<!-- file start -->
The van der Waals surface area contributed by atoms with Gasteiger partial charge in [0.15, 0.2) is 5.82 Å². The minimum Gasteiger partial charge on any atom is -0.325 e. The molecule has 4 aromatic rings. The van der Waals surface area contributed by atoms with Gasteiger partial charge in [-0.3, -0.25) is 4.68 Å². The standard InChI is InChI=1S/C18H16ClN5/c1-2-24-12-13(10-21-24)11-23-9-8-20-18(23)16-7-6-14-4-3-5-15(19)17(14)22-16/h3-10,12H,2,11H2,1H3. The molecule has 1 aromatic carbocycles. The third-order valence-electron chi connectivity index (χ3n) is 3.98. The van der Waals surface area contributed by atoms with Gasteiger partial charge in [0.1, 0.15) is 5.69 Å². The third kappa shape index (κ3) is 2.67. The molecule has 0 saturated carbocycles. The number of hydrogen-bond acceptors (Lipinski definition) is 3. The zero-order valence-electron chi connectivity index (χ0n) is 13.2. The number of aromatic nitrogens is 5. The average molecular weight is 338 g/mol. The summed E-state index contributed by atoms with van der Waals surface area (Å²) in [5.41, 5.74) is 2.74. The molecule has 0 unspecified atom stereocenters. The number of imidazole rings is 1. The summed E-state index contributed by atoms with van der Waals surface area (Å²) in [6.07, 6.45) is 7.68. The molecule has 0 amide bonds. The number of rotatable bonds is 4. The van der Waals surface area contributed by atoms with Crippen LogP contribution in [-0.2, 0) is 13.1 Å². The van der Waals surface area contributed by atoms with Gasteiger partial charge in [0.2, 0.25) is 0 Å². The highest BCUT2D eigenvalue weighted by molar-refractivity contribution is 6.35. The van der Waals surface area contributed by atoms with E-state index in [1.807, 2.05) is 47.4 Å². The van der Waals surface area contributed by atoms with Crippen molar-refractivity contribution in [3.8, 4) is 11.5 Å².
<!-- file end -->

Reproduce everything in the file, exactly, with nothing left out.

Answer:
The van der Waals surface area contributed by atoms with Gasteiger partial charge in [0.15, 0.2) is 5.82 Å². The minimum Gasteiger partial charge on any atom is -0.325 e. The molecule has 4 aromatic rings. The van der Waals surface area contributed by atoms with Gasteiger partial charge in [-0.3, -0.25) is 4.68 Å². The standard InChI is InChI=1S/C18H16ClN5/c1-2-24-12-13(10-21-24)11-23-9-8-20-18(23)16-7-6-14-4-3-5-15(19)17(14)22-16/h3-10,12H,2,11H2,1H3. The molecule has 1 aromatic carbocycles. The third-order valence-electron chi connectivity index (χ3n) is 3.98. The van der Waals surface area contributed by atoms with Gasteiger partial charge in [0.1, 0.15) is 5.69 Å². The third kappa shape index (κ3) is 2.67. The molecule has 0 saturated carbocycles. The number of hydrogen-bond acceptors (Lipinski definition) is 3. The zero-order valence-electron chi connectivity index (χ0n) is 13.2. The number of aromatic nitrogens is 5. The average molecular weight is 338 g/mol. The summed E-state index contributed by atoms with van der Waals surface area (Å²) in [5.41, 5.74) is 2.74. The molecule has 0 unspecified atom stereocenters. The number of imidazole rings is 1. The summed E-state index contributed by atoms with van der Waals surface area (Å²) in [6.07, 6.45) is 7.68. The molecule has 0 amide bonds. The number of rotatable bonds is 4. The van der Waals surface area contributed by atoms with Crippen LogP contribution in [-0.2, 0) is 13.1 Å². The van der Waals surface area contributed by atoms with Gasteiger partial charge in [0.2, 0.25) is 0 Å². The highest BCUT2D eigenvalue weighted by molar-refractivity contribution is 6.35. The van der Waals surface area contributed by atoms with E-state index in [1.807, 2.05) is 47.4 Å². The van der Waals surface area contributed by atoms with Crippen molar-refractivity contribution in [3.8, 4) is 11.5 Å².